The Chinese Communist Party (CCP) will hold its 18th National Congress this fall as part of its one-in-a-decade change in party leadership. However, just when it will do so remains a major question; no one outside the inner circle seems to know or is willing to say. At a press conference earlier this week, the deputy head of the CCP’s Organization Department, Wang Jingqing (王京清), could only say that it was planned for the second half of the year.
Such secrecy is a reminder of the opaqueness that surrounds and shrouds the workings of both the party and the Chinese government. The world knows there will be a party congress. It knows that Chinese President Hu Jintao (胡錦濤) will be handing over the reins of the party ahead of his stepping down from the presidency early next year. It is clear that his heir apparent is Chinese Vice President Xi Jinping (習近平). About the only thing that can be said with conviction about the CCP congress is that it will be held at the Great Hall of the People in Beijing.
Now compare and contrast the Chinese secrecy with the openness that surrounds Taiwan’s system, in which everybody knows who the contenders will be well before a party’s leadership election — or in the case of the Chinese Nationalist Party (KMT), the contender, since the KMT, like the CCP, prides itself on presenting a unified face to the public and doesn’t think that intra-party democracy is really a good idea. Party platforms are hashed out in public.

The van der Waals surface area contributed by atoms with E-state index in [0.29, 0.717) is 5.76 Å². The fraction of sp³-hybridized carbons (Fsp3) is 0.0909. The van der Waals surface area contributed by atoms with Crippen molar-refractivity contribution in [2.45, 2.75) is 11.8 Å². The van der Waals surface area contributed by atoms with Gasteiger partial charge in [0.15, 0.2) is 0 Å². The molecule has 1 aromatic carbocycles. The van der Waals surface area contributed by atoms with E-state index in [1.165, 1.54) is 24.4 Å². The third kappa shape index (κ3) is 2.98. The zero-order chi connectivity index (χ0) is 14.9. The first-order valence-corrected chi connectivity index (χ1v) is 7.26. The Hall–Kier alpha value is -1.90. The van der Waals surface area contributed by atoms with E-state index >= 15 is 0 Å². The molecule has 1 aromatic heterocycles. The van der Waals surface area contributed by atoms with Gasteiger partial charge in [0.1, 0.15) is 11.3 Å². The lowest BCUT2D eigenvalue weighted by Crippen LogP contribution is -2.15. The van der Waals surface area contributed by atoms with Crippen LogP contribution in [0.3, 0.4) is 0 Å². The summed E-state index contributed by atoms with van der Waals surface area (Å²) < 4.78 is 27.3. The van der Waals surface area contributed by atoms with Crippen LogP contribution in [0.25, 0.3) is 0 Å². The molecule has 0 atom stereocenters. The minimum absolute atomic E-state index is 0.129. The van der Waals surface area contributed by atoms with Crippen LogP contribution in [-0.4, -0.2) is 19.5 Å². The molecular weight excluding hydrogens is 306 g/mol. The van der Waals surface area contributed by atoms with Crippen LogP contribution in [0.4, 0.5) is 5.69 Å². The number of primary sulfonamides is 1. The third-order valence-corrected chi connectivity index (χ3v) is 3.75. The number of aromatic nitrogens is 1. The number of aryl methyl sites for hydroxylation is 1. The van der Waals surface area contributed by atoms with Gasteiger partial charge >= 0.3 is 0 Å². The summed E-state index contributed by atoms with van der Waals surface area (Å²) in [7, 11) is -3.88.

Or look at the US, with the upcoming Democratic and Republican party conventions ahead of November’s general elections. The Democrats will be meeting for a week in Charlotte, North Carolina, starting on Sept. 3. The announcement of the Charlotte meeting was made in February last year. Republicans will be meeting the week before in Tampa, Florida. The choice of Tampa was made in May 2010. Both parties have begun to release the line-up of speakers at the conventions.
Wang said the procedures for selecting delegates to the party congress have been streamlined to make them more efficient and that there will be more candidates for delegates than available seats so local party committees will see some “democracy” in voting for delegates. However, the selection of the real powers remains hidden. How the 200 members of the party’s Central Committee will be selected or how they will choose the politburo and its nine-member Standing Committee, Wang refused to say. Since seven of those nine members will be standing down, it is only natural to wonder who their replacements might be, or even who might be up for contention. But from Beijing, there is only silence. And yet Wang’s spokesman, Deng Shengming (鄧聲明), stressed that the electoral system was very open and transparent.
What is known is that in May, more than 300 top party cadres were asked to list the officials they thought should make the Standing Committee. According to rumors from Beijing, several people linked to Hu’s political base did not do as well as some had expected.
The other thing that is known is that one impediment to a smooth-running party congress is about to be cleared away — the scandal surrounding former Chongqing secretary-general Bo Xilai (薄熙來), whose rapid plummet from grace earlier this year reopened public concerns about corruption at the highest levels of the party. His wife, Gu Kailai (谷開來), whose seven-hour murder trial took place a week ago, will hear her verdict on Monday. Whatever the eventual decision is about Bo, it looks like his wife is going to take the flak.